Creating sinking funds. I started putting aside $20 a pay check initally to pay for things that were not regular (like car registration, gifts for family etc). I am now up to about $200 a paycheck and that covers house, car, gifts, vacation, pets and fun stuff for me!

Track your spending.  I found my weakness was eating out. I have cut back on that significantly and its helped.

Most importantly, post often. We are here to offer help, support and a shoulder if needed.

Good luck! I'm sure you will get there!


Bex -

iVillage Member
Registered: 12-17-2012
Mon, 12-24-2012 - 2:19am

An effective debt management service will not only help you find ways to get your debt under control, they will also work with you to get your spending under control. A debt management service will negotiate with creditors on your behalf to help lower interest rates, reduce the amount you owe in penalties and help to get you a monthly payment you can afford. A good debt management company will go to the source of your problems, your spending habits, and help to get those and your debt under control.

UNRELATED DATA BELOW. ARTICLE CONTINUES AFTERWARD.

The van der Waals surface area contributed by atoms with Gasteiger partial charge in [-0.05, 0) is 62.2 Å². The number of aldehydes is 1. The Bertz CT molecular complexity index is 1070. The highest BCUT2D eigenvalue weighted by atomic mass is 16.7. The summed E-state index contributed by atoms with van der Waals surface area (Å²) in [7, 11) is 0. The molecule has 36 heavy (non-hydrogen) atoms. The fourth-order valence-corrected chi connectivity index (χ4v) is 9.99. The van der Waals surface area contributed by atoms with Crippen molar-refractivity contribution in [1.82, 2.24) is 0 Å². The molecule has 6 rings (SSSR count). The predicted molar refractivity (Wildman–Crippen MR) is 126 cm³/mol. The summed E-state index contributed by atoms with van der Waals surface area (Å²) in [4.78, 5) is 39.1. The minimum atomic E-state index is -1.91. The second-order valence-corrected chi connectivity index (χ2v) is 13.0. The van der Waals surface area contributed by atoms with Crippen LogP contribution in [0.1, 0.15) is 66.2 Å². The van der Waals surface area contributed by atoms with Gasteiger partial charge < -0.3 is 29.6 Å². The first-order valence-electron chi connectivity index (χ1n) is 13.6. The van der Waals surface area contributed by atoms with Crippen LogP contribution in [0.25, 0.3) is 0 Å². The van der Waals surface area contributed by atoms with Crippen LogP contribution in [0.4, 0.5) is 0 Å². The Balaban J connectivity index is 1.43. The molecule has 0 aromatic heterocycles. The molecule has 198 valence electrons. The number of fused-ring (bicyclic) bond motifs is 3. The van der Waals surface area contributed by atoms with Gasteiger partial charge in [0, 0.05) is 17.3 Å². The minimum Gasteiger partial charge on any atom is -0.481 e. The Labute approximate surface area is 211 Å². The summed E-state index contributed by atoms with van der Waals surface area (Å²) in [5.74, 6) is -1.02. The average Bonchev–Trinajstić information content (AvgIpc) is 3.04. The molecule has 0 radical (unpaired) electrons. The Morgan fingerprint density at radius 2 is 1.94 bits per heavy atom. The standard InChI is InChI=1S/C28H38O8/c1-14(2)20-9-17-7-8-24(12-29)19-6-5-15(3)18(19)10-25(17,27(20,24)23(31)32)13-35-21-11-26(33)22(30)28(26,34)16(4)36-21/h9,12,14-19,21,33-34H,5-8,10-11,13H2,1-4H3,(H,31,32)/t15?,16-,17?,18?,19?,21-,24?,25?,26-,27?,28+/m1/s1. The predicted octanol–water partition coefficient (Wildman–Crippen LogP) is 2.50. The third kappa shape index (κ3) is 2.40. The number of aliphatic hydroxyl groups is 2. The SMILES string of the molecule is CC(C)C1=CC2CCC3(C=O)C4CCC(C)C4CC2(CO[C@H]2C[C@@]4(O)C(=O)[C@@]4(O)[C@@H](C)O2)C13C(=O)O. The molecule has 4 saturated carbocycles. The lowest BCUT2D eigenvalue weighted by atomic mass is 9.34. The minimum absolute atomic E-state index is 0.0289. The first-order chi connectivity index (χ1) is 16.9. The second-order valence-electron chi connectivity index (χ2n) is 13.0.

iVillage Member
Registered: 12-24-2012
Mon, 12-24-2012 - 5:54am


I know how tough it can be when you have savings, and use it all plus some just to make ends meet while being in a less than ideal employment situation.  It`s true, life does happen, but in my case, I made some poor decisions.  Still though, it`s never fun.

Right now, I`m trying to cut costs wherever I can.  If I can save 10 bucks a month on my utility bill, I`m happy.  I researched high and low how to do this.  It doesn`t seem like much money, but it adds up.  I`m thankful that I don`t have far to drive to work, so I save money in fuel for the car.  I learn to shop smart with my partner.  We know where the cheapest deals are in the city.  In addition, we never buy our lunches at work, and cook dinners at night.  

I found that if you just start making small changes in your life, you feel a lot better about the whole situation.  It may still feel overwhelming, but at least it feels you are making a tiny bit of progress.